Prime Minister Dr. Keith Mitchell says that he would not support his Vincentian colleague, Dr Ralph Gonsalves as he seeks CARICOM’s support to legalise marijuana.
Press Secretary in the Prime Minister’s Office, Kisha Alexander-Grant in response to The New Today’s queries about Grenada’s position in relation to this new development, said that Prime Minister Mitchell indicated that while he respects the St Vincent and the Grenadines Prime Minister’s intent for his country, he has no intention to support this cause in the interest of the Grenadian people.
In a letter addressed to chair of the Caribbean Community (CARICOM) grouping last week, Gonsalves made a plea for “a reasoned debate” led by CARICOM political and civic leadership in the context of the legislation of marijuana for medical and other uses.
In his letter to Prime Minister of Trinidad and Tobago, Kamla Persad-Bissessar, Gonsalves said it is high time that CARICOM addresses “this matter in a sensible focus not hysterical manner”.
According to a CMC report, Prime Minister Gonsalves said that the marijuana plant has a bundle of proven and potentially beneficial uses and it is true that its use and abuse and the consequential criminalisation of its cultivation, possession and supply have impacted on the health, welfare and security of the people.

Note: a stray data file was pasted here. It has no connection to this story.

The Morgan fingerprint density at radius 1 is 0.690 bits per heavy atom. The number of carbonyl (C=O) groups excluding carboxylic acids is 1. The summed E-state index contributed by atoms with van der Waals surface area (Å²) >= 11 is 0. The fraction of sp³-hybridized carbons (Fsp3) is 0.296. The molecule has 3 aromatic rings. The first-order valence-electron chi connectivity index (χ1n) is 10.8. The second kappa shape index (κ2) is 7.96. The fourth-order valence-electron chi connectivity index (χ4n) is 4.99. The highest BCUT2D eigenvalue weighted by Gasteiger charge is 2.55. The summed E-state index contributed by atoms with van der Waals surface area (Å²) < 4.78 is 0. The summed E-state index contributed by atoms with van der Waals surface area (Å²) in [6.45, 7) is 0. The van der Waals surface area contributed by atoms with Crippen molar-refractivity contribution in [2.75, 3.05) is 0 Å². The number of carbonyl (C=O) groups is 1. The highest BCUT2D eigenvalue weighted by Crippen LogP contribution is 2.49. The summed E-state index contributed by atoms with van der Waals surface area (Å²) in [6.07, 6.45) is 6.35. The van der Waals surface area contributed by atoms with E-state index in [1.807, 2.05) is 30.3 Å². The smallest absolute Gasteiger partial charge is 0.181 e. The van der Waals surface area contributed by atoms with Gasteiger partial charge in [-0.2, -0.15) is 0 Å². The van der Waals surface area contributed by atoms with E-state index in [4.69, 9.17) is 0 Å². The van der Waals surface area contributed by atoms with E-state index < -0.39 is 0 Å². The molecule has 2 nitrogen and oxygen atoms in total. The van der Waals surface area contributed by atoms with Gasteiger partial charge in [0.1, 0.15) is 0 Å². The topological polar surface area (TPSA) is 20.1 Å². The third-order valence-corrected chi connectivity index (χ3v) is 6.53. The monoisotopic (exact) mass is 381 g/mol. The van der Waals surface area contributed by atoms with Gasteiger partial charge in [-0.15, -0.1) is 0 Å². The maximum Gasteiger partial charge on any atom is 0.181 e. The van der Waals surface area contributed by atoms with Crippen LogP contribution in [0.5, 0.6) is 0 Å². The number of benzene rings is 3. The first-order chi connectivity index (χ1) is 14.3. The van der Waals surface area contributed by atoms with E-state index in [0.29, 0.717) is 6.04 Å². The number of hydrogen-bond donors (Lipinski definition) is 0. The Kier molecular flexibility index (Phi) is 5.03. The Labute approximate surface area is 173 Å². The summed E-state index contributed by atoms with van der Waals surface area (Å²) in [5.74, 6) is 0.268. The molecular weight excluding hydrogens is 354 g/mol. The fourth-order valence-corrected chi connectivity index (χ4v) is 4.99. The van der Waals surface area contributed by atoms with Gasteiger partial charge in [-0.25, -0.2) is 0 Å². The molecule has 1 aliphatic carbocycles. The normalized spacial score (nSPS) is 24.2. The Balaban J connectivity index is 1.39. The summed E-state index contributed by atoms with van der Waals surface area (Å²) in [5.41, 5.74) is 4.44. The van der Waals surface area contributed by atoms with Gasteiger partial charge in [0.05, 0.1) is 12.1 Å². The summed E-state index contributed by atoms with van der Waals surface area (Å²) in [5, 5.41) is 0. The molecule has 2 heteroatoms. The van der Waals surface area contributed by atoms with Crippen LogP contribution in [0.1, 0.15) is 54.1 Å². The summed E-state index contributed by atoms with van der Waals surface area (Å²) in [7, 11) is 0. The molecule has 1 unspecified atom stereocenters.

Dr. Gonsalves felt that the matter should have been explored at the meeting of the Bureau of CARICOM leaders in Trinidad on September last week Friday, the CMC report said.
In addition, the Vincentian leader pointed out in the letter that preparatory work can possibly be done so as to place the matter on the agenda of the CARICOM Inter-Sessional summit to be held here in February next year.
Prime Minister Gonsalves said the general public is disappointed with “the failure and or refusal of the political and civic leadership in CARICOM to jettison it or unnecessary caution and lethargy in addressing some of the controversial contemporary issues of real import,” the CMC report said.
St Vincent and the Grenadines is considered to be one of the major suppliers of marijuana in the Caribbean.
The previous administration of former Prime Minister Tillman Thomas refused to bow to pressure to legalise the illegal substance under his tenure.
In 2012, Thomas made his position clear in his address to the 9th Annual General Meeting of the Grenada Drug Information Network and National Observatory on Drugs (GRENDIN/NOD).
He said the Congress government rejected calls to decriminalise marijuana ten years ago and will stick to its position, given the potential impact on “national well-being and law and order.”
“Today, amid renewed attempts at the regional and international levels, I wish to place on record that my government will not yield to such pressures or persuasions. We will not decriminalise or legalise marijuana,” the former prime minister said, while reaffirming government’s commitment to the national anti-drug campaign.